# Regarding usage of “both”

Could you tell me how the following sentences are different?

1. Alice and Bob are not both in the room.
2. Alice and Bob are both not in the room.

Updated:

Could you divide the sentences into a set of grammatical chunks and point me how each chunk affects to another?

• Hi Doofah, welcome to EL&U! Please wait a day or two before selecting an answer. You may get several more answers with other ideas or different advice. But people may not bother to write you another answer if you've already selected one! :-) – Araucaria Jun 29 '16 at 10:27
• Hi, Araucaria! Thank you for your advice. Okay, I'll wait for other answers to come. :) – Doofah Jun 29 '16 at 11:46
• Hi Doofah, if you're learning English, you may find our sister site English Language Learners helpful. – TrevorD Jun 29 '16 at 12:27
• Hi TrevorD, yes, I'm learning English but the original question was coming from a pure logical/mathematical textbook. I was simply confused by the both sentences so I decided to ask here. ;) – Doofah Jun 29 '16 at 13:01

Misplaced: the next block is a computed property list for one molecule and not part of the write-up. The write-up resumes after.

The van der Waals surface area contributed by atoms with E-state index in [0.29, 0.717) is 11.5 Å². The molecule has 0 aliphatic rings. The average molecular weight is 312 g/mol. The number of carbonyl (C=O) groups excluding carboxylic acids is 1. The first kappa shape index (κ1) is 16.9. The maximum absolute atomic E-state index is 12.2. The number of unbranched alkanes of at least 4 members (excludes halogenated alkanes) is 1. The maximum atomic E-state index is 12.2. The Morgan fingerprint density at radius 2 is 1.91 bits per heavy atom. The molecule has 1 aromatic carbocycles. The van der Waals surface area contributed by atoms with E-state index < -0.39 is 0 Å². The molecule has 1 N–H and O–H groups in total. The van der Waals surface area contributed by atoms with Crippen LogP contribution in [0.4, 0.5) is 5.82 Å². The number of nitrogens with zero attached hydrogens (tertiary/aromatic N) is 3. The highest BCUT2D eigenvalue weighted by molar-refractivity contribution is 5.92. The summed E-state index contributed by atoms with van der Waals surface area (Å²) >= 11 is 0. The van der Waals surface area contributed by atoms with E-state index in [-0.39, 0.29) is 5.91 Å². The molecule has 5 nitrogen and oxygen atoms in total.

They are logically different as they are asserting different things.

1. Either Alice or Bob, or neither, are in the room, but not both.

2. Neither Alice nor Bob is in the room.

Edit for your additional question (what is the logical negation of each):

1. "Both Alice and Bob are in the room."

2. "Either Alice or Bob, or both, are in the room."

• You could possibly argue that the logical negation of "Alice and Bob are not both in the room." is "Alice and Bob are both in the room." I can argue this only because "logical negation" is actually quite vague in this context. – Max Williams Jun 29 '16 at 8:15
• Hi, Jeffrey, I think it is better to use "is" instead of "are" in No. 1 and 2 sentences. What is your thought? – user140086 Jun 29 '16 at 8:22
• Thank you, Jeffrey! (Unfortunately I've deleted the additional question by accident though...) – Doofah Jun 29 '16 at 8:22
• Only #2 needs the singular form. Corrected. – Jeffrey Kemp Jun 29 '16 at 8:26
• @Doofah (3) "Both Alice and Bob are not in the room." and (1) "Alice and Bob are not both in the room." are not logically identical. (3) is logically identical to (2) "Alice and Bob are both not in the room." Neither (2) nor (3) sounds natural (to this native British speaker): as the above answer already suggests, I would say "Neither Alice nor Bob is in the room.". – TrevorD Jun 29 '16 at 12:37

Both Alice and Bob are not in the room means they are together not in the room while Alice and Bob are not both in the room means maybe one of them are in the room.